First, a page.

Small Talk: Rockhopper joins the oil rush off the Falkland Islands

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The Independent Online

All eyes in the South Atlantic switched to the Aim-listed Rockhopper Exploration, which last week became the latest oil group to try its luck drilling for the black gold.

The group said on Friday that it had spudded its Sea Lion exploration well, drilling to a depth of around 2,700m. The augers have not been kind to Rockhopper and the other Aim-listed exploration groups that have been digging in the Falkland Islands' territorial waters.

Desire Petroleum, which is planning to dig three wells with Rockhopper later in the year, said two weeks ago that it had abandoned its first well after drawing a blank, sending its share price spiralling. Rockhopper's share price was hardly helped, and has fallen by more than 10 per cent in last week alone. There will undoubtedly be more falls to come if Rockhopper's results resemble those of Desire. Backers handed over £50m in November last year to fund the group's Falklands adventure. Of course, a find will put the group, and its investors, in clover.

Not only have the drilling programmes caused the companies a lot of nervousness, but the activity has caused a worsening in the already fragile relations between Britain and Argentina, which argues that the seas around the Falklands are its waters, and consequently, so is any oil that's found in them.

One advantage of the credit crunch is that neither has sufficient money to back the rhetoric with any military force.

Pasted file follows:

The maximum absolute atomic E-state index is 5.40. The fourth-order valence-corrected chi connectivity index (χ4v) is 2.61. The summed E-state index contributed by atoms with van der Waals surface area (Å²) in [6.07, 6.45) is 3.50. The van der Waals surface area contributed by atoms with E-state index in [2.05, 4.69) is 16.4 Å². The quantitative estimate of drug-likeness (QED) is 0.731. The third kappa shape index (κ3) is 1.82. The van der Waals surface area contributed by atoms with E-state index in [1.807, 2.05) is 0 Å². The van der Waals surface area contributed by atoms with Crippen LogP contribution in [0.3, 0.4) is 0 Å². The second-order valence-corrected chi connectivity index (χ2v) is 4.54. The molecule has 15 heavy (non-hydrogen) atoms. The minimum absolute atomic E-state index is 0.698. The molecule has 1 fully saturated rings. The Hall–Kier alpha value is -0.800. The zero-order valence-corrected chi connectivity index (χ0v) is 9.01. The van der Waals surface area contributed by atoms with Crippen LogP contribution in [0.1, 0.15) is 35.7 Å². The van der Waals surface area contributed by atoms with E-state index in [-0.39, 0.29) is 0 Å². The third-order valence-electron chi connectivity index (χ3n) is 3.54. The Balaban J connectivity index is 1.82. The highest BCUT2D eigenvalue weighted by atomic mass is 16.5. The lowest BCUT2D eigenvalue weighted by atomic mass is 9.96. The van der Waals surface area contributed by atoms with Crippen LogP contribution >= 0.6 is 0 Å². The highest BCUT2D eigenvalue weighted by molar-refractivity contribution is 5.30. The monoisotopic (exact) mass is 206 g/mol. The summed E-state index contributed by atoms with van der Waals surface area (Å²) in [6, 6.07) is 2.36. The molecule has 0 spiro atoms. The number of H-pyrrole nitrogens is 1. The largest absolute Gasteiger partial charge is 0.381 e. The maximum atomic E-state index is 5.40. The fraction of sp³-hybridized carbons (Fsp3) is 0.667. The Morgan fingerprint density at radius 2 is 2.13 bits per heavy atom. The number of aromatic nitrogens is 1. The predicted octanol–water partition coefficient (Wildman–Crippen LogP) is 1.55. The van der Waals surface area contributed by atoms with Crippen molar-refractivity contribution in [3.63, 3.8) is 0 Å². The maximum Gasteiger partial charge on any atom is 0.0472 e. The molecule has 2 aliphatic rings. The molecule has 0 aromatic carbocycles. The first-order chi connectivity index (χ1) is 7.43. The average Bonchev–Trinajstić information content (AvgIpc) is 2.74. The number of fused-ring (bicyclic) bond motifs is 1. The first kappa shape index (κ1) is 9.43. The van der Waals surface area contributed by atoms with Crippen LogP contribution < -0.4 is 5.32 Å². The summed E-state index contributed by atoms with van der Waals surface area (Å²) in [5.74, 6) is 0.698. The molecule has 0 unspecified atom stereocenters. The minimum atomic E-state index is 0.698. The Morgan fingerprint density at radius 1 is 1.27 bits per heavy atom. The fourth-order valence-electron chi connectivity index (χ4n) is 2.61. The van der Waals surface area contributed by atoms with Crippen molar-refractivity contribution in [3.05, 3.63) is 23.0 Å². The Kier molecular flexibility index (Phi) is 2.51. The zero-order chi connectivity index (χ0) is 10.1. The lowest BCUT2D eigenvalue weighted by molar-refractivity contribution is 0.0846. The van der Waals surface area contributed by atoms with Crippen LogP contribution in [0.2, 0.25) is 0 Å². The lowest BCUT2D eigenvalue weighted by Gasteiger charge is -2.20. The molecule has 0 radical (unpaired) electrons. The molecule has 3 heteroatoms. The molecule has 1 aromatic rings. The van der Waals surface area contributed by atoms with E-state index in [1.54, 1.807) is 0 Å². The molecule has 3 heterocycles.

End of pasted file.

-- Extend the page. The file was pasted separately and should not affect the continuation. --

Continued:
Bright future for stadium firm Hightex

One Aim group that's guaranteed to get exposure this summer is Hightex, which fixes membranes and cable systems on the roofs of stadiums.

The group has already put its technology on the retractable roof on Wimbledon's centre court, and on the stadiums in Johannesburg and Cape Town that will host matches in the football World Cup.

Hightex issued better-than-expected full-year results last week saying that gross profits doubled in the past year to €4.2m (£3.7m), on a 23.5 per cent revenue hike to €20m (£17.7m). Clearly the market has been encouraged by the group's contract successes, with the share price jumping by 277 per cent in the last 12 months alone. The future is bright too, say the analysts at Finncap, especially with a pipeline of €100m (£89m) of potential projects, ranging from Heathrow airport's Terminal East, to the London 2012 Olympics and the 2014 World Cup in Brazil.

Planet Payment in pole position for Aim company of the year

Everyone likes a bit of recognition and this evening, the great and the good of the Aim market will gather at the Grocers' Hall in the City of London for the annual shindig that is the Growth Company Awards.

Now in its tenth year, the market's Oscars night praises those on the Aim and Plus markets for their work during the past 12 months. Those prepared to sit through the 11 awards can expect a close-run race for the overall Aim company of the year.

Of all the nominees – Abcam, Brooks Macdonald, CareTech, CVS, Education Development International, H&T and Planet Payment – our money is on Planet Payment, a group that processes data for banks, including credit-card transactions in a multitude of currencies.

The awards are designed to reward growth, and none of the other nominees can come anywhere close to Planet Payment's jump of 262.5 per cent. Much like a Grand National favourite, the group will now probably fall at the first fence thanks to our backing, but Philip Beck, the group's chairman and chief executive, is nonetheless pleased to have been nominated: "We're delighted to have been shortlisted. The past year has been another hugely successful one for us, with revenues increasing 31 per cent, gross profit up 42 per cent and our first full year of adjusted Ebitda profit. We look forward to continuing our growth over the coming months and years."

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